Another way to identify internal conflict in contemporary works is to look for moments of introspection or self-reflection. Many authors use inner monologues or stream of consciousness writing to give readers insight into a character’s thoughts and feelings. By paying attention to these moments, you can gain a deeper understanding of the character’s internal struggles and how they’re impacting their actions and decisions.

Overall, identifying internal conflict in contemporary works can help you better appreciate the complexity of the characters and the themes explored in the literature.

Using Internal Conflict to Enhance Your Own Writing

If you want to improve your writing, try considering the struggles your characters may face within themselves, and use this to add depth and complexity to your storytelling. Internal conflict, or the emotional turmoil a character experiences within themselves, is a powerful tool that can help you create more relatable and interesting characters.

By understanding their past traumas, moral dilemmas, and inner demons, you can create a more complex and multi-dimensional character that readers can relate to.

Using internal conflict can also help you create a more engaging plot. By placing your character in situations that challenge their beliefs, values, and morals, you can create a more compelling story that keeps readers invested.

Whether it’s a love triangle, a moral dilemma, or a struggle with addiction, internal conflict can add tension and drama to your story, making it more memorable and impactful.

So, if you’re looking to enhance your writing, take some time to think about the internal struggles your characters may face, and use this to create a more compelling and relatable story.

Frequently Asked Questions

How does external conflict differ from internal conflict in literature?

When it comes to conflicts in literature, there are two main types: internal and external.

External conflicts are those that happen between the protagonist and an external force, such as another character, society, or nature.

Internal conflicts, on the other hand, happen within the protagonist’s mind or emotions. These conflicts are often more subtle and complex, as they involve the character’s beliefs, values, and desires.

Unlike external conflicts, internal conflicts are not always visible to other characters in the story. They can drive a character’s actions and decisions, and ultimately shape the outcome of the plot.

Understanding the differences between internal and external conflicts is essential for analyzing the themes and character development in literature.

Can internal conflict be the sole driving force of a plot?

You might think that internal conflict can be the sole driving force of a plot, since a character’s inner turmoil can be just as compelling as any external obstacle. After all, the struggle to reconcile conflicting desires, beliefs, or emotions can produce a lot of tension, suspense, and character development.

However, it’s important to remember that internal conflict alone may not sustain a plot without some external events or consequences that force the character to act or change. Without some kind of external pressure, the character might remain stuck in their own thoughts and feelings, rather than taking action or facing consequences that drive the story forward.

Therefore, while internal conflict can certainly be a powerful element of plot, it often needs to be complemented by some external conflict in order to create a complete and engaging narrative.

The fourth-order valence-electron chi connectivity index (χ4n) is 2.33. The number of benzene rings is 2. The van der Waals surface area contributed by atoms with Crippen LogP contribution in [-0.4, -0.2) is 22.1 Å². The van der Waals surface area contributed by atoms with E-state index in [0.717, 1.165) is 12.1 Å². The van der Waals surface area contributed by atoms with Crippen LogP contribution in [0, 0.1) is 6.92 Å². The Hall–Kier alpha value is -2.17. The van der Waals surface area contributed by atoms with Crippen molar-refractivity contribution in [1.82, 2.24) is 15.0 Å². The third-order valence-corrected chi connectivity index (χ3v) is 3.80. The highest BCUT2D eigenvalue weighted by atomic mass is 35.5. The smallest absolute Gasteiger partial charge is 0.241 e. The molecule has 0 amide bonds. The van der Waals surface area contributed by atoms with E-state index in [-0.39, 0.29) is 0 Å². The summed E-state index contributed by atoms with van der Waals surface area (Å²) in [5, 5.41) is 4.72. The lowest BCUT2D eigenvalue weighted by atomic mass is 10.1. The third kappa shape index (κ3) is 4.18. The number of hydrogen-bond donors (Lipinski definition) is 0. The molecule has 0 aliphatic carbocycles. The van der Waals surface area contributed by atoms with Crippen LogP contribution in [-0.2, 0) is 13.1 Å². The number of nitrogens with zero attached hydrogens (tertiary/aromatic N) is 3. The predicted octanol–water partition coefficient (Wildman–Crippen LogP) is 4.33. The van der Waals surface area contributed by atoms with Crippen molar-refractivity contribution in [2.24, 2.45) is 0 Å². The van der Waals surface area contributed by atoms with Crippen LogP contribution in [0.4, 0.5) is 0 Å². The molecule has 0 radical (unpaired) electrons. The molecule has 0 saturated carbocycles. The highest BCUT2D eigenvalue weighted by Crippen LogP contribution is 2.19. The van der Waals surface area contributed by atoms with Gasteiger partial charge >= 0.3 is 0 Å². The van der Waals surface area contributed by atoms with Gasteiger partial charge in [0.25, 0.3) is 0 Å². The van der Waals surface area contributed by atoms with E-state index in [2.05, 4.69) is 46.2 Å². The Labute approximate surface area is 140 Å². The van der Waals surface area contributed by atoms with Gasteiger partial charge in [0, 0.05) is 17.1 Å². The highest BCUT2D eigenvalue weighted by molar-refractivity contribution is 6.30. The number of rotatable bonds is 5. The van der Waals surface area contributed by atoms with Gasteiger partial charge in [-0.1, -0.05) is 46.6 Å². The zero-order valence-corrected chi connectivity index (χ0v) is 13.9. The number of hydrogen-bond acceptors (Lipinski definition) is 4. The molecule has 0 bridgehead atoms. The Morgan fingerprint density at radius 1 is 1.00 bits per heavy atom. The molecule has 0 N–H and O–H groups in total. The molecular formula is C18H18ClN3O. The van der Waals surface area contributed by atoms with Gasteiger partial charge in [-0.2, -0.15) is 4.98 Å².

Are there any common themes or motifs associated with internal conflict in literature?

When it comes to internal conflict in literature, there are definitely some common themes and motifs that tend to arise.

For one, many stories that feature internal conflict often deal with themes of identity and self-discovery. Characters may struggle with understanding who they are or what they want in life, leading to a great deal of internal turmoil.

Additionally, stories with internal conflict often explore themes of morality and ethics, as characters may struggle with difficult decisions or conflicting values.

Finally, many stories with internal conflict also deal with the idea of transformation and change, as characters grapple with their inner demons and emerge as changed individuals.

Overall, these themes and motifs help to make internal conflict a rich and complex subject in literature.

How does an author effectively convey a character’s internal conflict to readers?

To effectively convey a character’s internal conflict to readers, you need to show, not tell. This means using descriptive language to portray the character’s thoughts, emotions, and actions in a way that allows the reader to understand their inner turmoil.

You can use dialogue, imagery, and symbolism to reveal the character’s internal struggle, as well as their interactions with other characters and their environment. It’s important to avoid being too obvious or heavy-handed in your approach, instead allowing the reader to draw their own conclusions about the character’s conflict.

By doing so, you create a more nuanced and engaging reading experience that encourages readers to empathize with the character and invest in their journey.

Is there a difference in the way internal conflict is portrayed in different genres of literature?

When it comes to internal conflict, different genres of literature may portray it in varying ways.

For example, in a romance novel, the internal conflict may revolve around the protagonist’s feelings for two different love interests.

In a mystery novel, the internal conflict may center on the protagonist’s struggle to solve a crime while battling personal demons.

In a coming-of-age story, the internal conflict may be the protagonist’s struggle to find their identity and place in the world.

In each genre, the internal conflict will be portrayed differently, but the key is for the author to effectively convey the character’s struggle to the reader, so they can empathize and understand the character’s journey.


So now that you’ve gained a deeper understanding of internal conflict in literature, you can approach your own writing with a new perspective. You can use internal conflict to add depth to your characters, create tension in your plot, and explore themes in a more nuanced way.

By identifying internal conflicts in contemporary works and analyzing the effectiveness of internal conflict in classic literature, you can better understand how to use this literary technique in your own writing.

With practice, you can master the art of creating compelling internal conflicts that will keep your readers engaged and invested in your story. So go forth and explore the complexities of the human psyche through the power of internal conflict in your writing.